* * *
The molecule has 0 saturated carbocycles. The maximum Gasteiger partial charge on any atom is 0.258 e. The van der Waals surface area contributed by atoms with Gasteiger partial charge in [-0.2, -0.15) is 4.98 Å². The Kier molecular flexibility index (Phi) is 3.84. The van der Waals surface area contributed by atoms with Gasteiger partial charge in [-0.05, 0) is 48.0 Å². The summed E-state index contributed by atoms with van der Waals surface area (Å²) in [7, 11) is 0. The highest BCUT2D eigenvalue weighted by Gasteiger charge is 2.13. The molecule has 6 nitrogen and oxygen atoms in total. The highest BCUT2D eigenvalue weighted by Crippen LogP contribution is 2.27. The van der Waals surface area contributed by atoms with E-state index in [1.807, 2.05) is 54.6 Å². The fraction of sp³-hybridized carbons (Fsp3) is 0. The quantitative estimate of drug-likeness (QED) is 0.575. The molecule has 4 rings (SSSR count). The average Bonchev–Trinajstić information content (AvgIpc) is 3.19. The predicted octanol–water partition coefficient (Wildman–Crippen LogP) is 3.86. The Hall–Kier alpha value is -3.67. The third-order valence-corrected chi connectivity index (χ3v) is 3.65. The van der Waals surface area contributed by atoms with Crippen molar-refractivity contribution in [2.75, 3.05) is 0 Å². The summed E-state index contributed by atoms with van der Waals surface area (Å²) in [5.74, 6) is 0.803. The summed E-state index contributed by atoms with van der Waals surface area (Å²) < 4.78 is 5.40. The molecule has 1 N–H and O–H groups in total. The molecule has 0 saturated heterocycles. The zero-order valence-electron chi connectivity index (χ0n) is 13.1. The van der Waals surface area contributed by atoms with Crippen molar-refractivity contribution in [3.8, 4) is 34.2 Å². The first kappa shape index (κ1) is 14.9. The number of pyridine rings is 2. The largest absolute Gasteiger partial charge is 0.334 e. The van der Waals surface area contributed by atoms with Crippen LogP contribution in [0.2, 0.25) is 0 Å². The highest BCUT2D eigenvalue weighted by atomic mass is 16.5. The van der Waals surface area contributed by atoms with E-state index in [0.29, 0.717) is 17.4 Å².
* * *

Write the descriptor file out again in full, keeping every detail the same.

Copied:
The molecule has 0 saturated carbocycles. The maximum Gasteiger partial charge on any atom is 0.258 e. The van der Waals surface area contributed by atoms with Gasteiger partial charge in [-0.2, -0.15) is 4.98 Å². The Kier molecular flexibility index (Phi) is 3.84. The van der Waals surface area contributed by atoms with Gasteiger partial charge in [-0.05, 0) is 48.0 Å². The summed E-state index contributed by atoms with van der Waals surface area (Å²) in [7, 11) is 0. The highest BCUT2D eigenvalue weighted by Gasteiger charge is 2.13. The molecule has 6 nitrogen and oxygen atoms in total. The highest BCUT2D eigenvalue weighted by Crippen LogP contribution is 2.27. The van der Waals surface area contributed by atoms with E-state index in [1.807, 2.05) is 54.6 Å². The fraction of sp³-hybridized carbons (Fsp3) is 0. The quantitative estimate of drug-likeness (QED) is 0.575. The molecule has 4 rings (SSSR count). The average Bonchev–Trinajstić information content (AvgIpc) is 3.19. The predicted octanol–water partition coefficient (Wildman–Crippen LogP) is 3.86. The Hall–Kier alpha value is -3.67. The third-order valence-corrected chi connectivity index (χ3v) is 3.65. The van der Waals surface area contributed by atoms with Crippen molar-refractivity contribution in [2.75, 3.05) is 0 Å². The summed E-state index contributed by atoms with van der Waals surface area (Å²) in [5.74, 6) is 0.803. The summed E-state index contributed by atoms with van der Waals surface area (Å²) < 4.78 is 5.40. The molecule has 1 N–H and O–H groups in total. The molecule has 0 saturated heterocycles. The zero-order valence-electron chi connectivity index (χ0n) is 13.1. The van der Waals surface area contributed by atoms with Crippen molar-refractivity contribution in [3.8, 4) is 34.2 Å². The first kappa shape index (κ1) is 14.9. The number of pyridine rings is 2. The largest absolute Gasteiger partial charge is 0.334 e. The van der Waals surface area contributed by atoms with Crippen LogP contribution in [0.2, 0.25) is 0 Å². The highest BCUT2D eigenvalue weighted by atomic mass is 16.5. The van der Waals surface area contributed by atoms with E-state index in [0.29, 0.717) is 17.4 Å².